Chapter 3 Service Endpoint Design
How do these two approaches compare? Starting with Java interfaces and
creating a WSDL document is probably the easier of the two approaches. With
this approach, you need not know any WSDL details because you use vendor
provided tools to create the WSDL description. While these tools make it easy for
you to generate WSDL files from Java interfaces, you do lose some control over
the WSDL file creation.
With the Java to WSDL approach, keep in mind that the exposed service in
terface may be too unstable from a service evolution point of view.
With the Java to WSDL approach, it may be hard to evolve the service inter
face without forcing a change in the corresponding WSDL document, and chang
ing the WSDL might require rewriting the service's clients. These changes, and
the accompanying instability, can affect the interoperability of the service itself.
Since achieving interoperability is a prime reason to use Web services, the insta
bility of the Java to WSDL approach is a major drawback. Also, keep in mind that
different tools may use different interpretations for certain Java types (for exam
might be interpreted as
), resulting in
different representations in the WSDL file. While not common, these representa
tion variations may result in some semantic surprises.
On the other hand, the WSDL to Java approach gives you a powerful way to
expose a stable service interface that you can evolve with relative ease. Not only
does it give you greater design flexibility, the WSDL to Java approach also pro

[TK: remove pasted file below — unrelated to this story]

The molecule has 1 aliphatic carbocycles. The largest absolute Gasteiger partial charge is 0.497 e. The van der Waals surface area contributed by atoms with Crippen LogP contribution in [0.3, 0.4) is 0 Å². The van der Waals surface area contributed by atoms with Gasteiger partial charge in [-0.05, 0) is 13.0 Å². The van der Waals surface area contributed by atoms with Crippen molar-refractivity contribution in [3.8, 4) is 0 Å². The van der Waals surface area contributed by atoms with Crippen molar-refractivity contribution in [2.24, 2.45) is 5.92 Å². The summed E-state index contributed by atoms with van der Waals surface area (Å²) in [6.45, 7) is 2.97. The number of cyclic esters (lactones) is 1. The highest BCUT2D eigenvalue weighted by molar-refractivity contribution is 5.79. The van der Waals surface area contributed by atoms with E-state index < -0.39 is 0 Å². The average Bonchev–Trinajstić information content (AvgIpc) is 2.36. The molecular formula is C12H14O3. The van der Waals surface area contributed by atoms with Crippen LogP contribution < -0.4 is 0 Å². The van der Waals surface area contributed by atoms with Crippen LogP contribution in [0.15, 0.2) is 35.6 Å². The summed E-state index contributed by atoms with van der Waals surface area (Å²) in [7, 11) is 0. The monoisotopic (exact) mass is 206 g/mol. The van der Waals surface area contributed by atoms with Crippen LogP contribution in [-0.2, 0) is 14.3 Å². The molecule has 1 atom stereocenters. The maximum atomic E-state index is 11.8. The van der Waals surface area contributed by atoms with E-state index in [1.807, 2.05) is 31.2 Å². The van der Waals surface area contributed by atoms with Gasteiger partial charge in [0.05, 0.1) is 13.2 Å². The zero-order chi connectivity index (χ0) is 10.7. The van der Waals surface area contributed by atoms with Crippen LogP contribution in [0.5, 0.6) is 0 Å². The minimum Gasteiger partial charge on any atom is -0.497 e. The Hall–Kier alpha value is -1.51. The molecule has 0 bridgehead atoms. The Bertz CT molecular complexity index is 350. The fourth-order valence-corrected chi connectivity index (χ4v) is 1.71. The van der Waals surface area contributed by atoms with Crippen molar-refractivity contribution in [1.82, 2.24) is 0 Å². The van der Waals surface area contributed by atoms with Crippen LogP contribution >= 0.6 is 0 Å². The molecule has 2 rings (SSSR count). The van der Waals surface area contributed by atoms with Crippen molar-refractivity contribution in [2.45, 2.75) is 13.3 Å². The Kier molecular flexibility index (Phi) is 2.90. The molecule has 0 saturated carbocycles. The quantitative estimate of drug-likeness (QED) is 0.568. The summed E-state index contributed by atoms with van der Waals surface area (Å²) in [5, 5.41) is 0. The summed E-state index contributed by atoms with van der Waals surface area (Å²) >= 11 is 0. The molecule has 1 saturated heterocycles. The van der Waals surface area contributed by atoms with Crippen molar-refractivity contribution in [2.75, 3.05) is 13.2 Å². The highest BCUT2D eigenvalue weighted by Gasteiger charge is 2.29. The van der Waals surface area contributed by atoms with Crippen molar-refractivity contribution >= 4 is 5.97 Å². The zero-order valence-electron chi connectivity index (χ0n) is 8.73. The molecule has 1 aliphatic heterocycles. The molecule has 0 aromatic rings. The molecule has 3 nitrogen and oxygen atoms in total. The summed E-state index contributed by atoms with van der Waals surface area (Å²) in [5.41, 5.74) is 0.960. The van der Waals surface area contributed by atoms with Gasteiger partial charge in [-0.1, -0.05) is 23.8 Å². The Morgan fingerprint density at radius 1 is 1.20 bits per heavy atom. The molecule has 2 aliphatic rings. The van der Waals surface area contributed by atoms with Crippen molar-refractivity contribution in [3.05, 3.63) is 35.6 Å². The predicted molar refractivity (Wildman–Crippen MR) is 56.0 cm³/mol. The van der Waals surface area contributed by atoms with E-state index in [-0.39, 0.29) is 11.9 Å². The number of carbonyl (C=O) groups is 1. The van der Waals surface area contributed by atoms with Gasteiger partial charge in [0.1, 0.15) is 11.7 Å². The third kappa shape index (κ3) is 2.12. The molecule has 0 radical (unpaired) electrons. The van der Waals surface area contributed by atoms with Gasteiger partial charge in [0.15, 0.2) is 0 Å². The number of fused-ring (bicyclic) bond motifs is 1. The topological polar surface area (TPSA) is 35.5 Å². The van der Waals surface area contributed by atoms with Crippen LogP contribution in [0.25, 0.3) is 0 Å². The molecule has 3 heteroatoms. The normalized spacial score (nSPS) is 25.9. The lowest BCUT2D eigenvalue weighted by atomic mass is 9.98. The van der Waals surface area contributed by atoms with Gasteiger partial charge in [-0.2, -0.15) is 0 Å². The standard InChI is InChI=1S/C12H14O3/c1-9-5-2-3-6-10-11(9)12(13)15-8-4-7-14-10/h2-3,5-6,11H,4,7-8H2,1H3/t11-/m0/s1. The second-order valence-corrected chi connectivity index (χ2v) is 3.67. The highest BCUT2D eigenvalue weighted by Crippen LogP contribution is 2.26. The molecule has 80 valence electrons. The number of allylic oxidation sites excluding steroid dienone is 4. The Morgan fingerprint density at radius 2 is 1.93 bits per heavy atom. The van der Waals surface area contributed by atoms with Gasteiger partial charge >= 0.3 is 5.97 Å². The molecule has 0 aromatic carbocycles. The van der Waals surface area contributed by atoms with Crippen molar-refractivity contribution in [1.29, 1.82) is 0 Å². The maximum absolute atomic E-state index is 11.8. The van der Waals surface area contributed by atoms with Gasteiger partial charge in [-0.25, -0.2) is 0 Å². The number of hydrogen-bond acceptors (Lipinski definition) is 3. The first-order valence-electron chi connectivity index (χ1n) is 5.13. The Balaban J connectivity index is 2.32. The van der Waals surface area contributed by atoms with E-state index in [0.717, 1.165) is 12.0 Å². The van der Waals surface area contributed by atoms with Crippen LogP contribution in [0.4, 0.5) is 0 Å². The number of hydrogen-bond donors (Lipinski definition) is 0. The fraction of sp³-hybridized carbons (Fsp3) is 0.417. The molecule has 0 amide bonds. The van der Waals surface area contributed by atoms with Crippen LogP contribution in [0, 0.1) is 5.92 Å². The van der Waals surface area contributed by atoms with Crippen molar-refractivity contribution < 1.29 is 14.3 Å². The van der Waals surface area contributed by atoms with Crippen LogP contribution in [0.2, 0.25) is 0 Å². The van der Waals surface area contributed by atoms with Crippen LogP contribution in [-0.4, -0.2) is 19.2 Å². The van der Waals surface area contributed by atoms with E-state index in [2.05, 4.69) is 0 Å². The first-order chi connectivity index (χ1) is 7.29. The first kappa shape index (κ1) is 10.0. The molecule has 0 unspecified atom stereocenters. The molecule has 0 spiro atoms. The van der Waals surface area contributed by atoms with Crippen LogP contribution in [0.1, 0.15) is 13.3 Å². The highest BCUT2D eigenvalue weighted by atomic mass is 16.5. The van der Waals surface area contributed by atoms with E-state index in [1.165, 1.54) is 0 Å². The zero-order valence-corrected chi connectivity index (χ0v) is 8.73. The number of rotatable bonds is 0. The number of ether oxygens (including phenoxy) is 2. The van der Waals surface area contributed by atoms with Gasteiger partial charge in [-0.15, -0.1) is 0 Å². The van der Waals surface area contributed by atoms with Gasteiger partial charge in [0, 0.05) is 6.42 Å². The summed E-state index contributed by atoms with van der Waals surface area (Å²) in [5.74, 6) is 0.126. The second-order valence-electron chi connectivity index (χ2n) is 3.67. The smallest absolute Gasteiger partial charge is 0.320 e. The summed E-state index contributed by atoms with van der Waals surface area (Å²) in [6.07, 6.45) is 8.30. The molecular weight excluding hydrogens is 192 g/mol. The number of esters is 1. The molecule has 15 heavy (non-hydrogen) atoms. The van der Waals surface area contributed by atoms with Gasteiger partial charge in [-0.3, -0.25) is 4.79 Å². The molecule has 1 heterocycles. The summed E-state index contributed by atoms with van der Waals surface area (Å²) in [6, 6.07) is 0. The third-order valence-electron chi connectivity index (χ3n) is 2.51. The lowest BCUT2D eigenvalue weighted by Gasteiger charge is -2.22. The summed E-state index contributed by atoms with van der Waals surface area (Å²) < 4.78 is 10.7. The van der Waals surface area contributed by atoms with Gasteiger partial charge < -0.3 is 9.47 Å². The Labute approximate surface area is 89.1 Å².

vides an ideal way for you to finalize all service details from method call types
and fault types to the schemas representing exchanged business documents
before you even start a service or client implementation. Although a good knowl
edge of WSDL and the WS I Basic Profile is required to properly describe these
Web services details, using available tools helps address these issues.
After you decide on the approach to take, you must still resolve other interface
design details, which are described in the next sections.
Choice of the Interface Endpoint Type
In the J2EE platform, you have two choices for implementing the Web service inter
face you can use a JAX RPC service endpoint (also referred to as a Web tier end
point) or an EJB service endpoint (also referred to as an EJB tier endpoint). Using
one of these endpoint types makes it possible to embed the endpoint in the same tier
as the service implementation. This simplifies the service implementation, because